Let us not permit these admonitions of our living prophets to fall on deaf ears. Let us, as they direct, learn the meaning and importance of our God-ordained Constitution. Let us rededicate ourselves to the lofty principles and practices of those wise men whom God raised up to give us our priceless freedom. Our liberties, our salvation, our well-being as a church and as a nation depend upon it. This nation has a spiritual foundation—a prophetic history. Every true Latter-day Saint should love the United States of America—the most generous nation under heaven—the Lord’s base of operations in these last days. May we do all in our power to strengthen and safeguard this base and increase our freedom. This nation will, I feel sure, endure. It is God-ordained for a glorious purpose. We must never forget that the gospel message we bear to the world is to go forth to the world from this nation. And that gospel message can prosper only in an atmosphere of freedom. We must maintain and strengthen our freedom in this blessed land.
I have wished, as did President Franklin D. Richards, that
we could have a goodly number of substantial young men growing up in our midst who would become skilled and mighty in the law, and who could go into any of the courts and set forth the true principles of justice and equity in all cases. We need more of such men. We do not want men to become lawyers, turn infidels and live for nothing but the little money they can make. We want to raise up a corps of young men armed with the spirit of the gospel, clothed with the holy priesthood, who can tell the judges in high places what the law is. [Journal of Discourses, 26:102]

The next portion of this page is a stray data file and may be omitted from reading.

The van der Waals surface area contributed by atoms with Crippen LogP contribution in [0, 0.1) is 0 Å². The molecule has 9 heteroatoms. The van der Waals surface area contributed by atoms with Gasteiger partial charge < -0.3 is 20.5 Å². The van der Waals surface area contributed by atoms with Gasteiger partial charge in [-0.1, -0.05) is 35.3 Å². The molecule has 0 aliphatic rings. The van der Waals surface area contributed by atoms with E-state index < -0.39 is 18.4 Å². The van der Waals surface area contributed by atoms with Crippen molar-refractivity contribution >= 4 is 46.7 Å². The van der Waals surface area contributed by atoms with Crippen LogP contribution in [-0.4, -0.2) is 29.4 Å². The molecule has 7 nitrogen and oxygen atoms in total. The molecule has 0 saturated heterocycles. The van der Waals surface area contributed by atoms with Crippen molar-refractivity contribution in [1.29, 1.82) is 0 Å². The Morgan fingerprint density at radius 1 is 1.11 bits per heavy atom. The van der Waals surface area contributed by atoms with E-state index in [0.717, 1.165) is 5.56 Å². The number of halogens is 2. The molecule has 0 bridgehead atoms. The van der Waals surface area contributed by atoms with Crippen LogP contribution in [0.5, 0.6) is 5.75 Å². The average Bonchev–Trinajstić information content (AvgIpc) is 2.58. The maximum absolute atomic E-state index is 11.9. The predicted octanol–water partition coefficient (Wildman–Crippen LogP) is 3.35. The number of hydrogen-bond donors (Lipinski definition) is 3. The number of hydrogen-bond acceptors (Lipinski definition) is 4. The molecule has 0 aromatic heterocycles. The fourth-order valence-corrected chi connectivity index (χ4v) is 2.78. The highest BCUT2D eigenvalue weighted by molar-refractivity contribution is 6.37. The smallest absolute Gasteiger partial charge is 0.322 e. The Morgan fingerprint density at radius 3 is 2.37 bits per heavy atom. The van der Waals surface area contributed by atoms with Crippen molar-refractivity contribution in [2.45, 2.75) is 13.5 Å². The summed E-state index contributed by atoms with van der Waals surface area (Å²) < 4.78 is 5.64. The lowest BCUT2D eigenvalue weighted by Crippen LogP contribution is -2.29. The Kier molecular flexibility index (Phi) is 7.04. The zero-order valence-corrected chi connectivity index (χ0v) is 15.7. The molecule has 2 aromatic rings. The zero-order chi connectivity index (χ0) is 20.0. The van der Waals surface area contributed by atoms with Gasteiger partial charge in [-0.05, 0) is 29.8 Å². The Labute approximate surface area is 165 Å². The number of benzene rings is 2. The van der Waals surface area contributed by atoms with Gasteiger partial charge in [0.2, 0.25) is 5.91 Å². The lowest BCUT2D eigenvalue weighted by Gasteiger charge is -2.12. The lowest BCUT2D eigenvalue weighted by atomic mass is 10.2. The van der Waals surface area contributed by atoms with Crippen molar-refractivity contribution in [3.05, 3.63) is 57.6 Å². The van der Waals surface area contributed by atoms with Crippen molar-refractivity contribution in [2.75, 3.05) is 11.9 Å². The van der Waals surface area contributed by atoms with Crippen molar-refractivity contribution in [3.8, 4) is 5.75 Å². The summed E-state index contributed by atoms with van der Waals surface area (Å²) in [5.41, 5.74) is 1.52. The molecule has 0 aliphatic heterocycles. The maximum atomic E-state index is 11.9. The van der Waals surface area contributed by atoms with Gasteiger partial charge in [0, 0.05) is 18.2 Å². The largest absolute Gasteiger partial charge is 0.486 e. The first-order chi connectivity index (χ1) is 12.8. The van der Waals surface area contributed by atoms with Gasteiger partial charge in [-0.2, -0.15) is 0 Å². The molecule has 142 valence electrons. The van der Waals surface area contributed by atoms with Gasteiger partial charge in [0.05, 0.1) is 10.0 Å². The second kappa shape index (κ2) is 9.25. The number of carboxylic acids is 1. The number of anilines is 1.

We have allowed our courts, through their anti-prayer, anti-God decisions, to outlaw in the schools the positive belief of the truths contained in the Declaration of Independence, the very foundation of our nation.
I am so grateful for the establishment of our new J. Reuben Clark School of Law here on this campus. Here students can be taught the gospel truths, the eternal truths about laws and government. This school can wield a mighty influence for good throughout this great nation and this sick, messed-up world. It can send forth a group of faithful, courageous Latter-day Saint priesthood-patriots who are both able and anxious to do the Lord’s will concerning our political problems—men who really do understand the true meaning and importance of our Constitution, men who have dedicated themselves to the principles and practices of our Founding Fathers. But let each of us, whether we are in the field of law or not, strive to follow the counsel of our prophet. Therein is safety.
God bless you and all of us, and may God bless America and preserve our divine Constitution and the Republic which he established thereunder, I humbly pray in the name of Jesus Christ. Amen.
Ezra Taft Benson was a member of the Quorum of the Twelve Apostles of The Church of Jesus Christ of Latter-day Saints when this devotional address was given at Brigham Young University on 4 December 1973.